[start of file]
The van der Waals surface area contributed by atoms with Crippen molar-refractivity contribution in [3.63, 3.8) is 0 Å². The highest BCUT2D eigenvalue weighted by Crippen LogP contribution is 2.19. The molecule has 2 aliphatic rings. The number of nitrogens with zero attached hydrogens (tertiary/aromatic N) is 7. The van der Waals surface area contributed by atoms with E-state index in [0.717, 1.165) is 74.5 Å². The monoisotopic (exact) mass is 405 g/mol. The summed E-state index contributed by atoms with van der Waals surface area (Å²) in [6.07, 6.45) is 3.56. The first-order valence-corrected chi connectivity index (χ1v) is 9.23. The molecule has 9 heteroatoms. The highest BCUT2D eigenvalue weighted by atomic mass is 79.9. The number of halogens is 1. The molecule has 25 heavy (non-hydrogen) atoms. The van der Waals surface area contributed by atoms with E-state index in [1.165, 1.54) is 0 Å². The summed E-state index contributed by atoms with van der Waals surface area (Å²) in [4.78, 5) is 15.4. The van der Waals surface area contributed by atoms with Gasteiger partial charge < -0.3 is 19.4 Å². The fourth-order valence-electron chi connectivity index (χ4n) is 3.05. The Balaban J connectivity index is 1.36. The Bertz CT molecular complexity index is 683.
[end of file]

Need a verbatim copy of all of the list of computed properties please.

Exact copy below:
The van der Waals surface area contributed by atoms with Crippen molar-refractivity contribution in [3.63, 3.8) is 0 Å². The highest BCUT2D eigenvalue weighted by Crippen LogP contribution is 2.19. The molecule has 2 aliphatic rings. The number of nitrogens with zero attached hydrogens (tertiary/aromatic N) is 7. The van der Waals surface area contributed by atoms with E-state index in [0.717, 1.165) is 74.5 Å². The monoisotopic (exact) mass is 405 g/mol. The summed E-state index contributed by atoms with van der Waals surface area (Å²) in [6.07, 6.45) is 3.56. The first-order valence-corrected chi connectivity index (χ1v) is 9.23. The molecule has 9 heteroatoms. The highest BCUT2D eigenvalue weighted by atomic mass is 79.9. The number of halogens is 1. The molecule has 25 heavy (non-hydrogen) atoms. The van der Waals surface area contributed by atoms with E-state index in [1.165, 1.54) is 0 Å². The summed E-state index contributed by atoms with van der Waals surface area (Å²) in [4.78, 5) is 15.4. The van der Waals surface area contributed by atoms with Gasteiger partial charge < -0.3 is 19.4 Å². The fourth-order valence-electron chi connectivity index (χ4n) is 3.05. The Balaban J connectivity index is 1.36. The Bertz CT molecular complexity index is 683.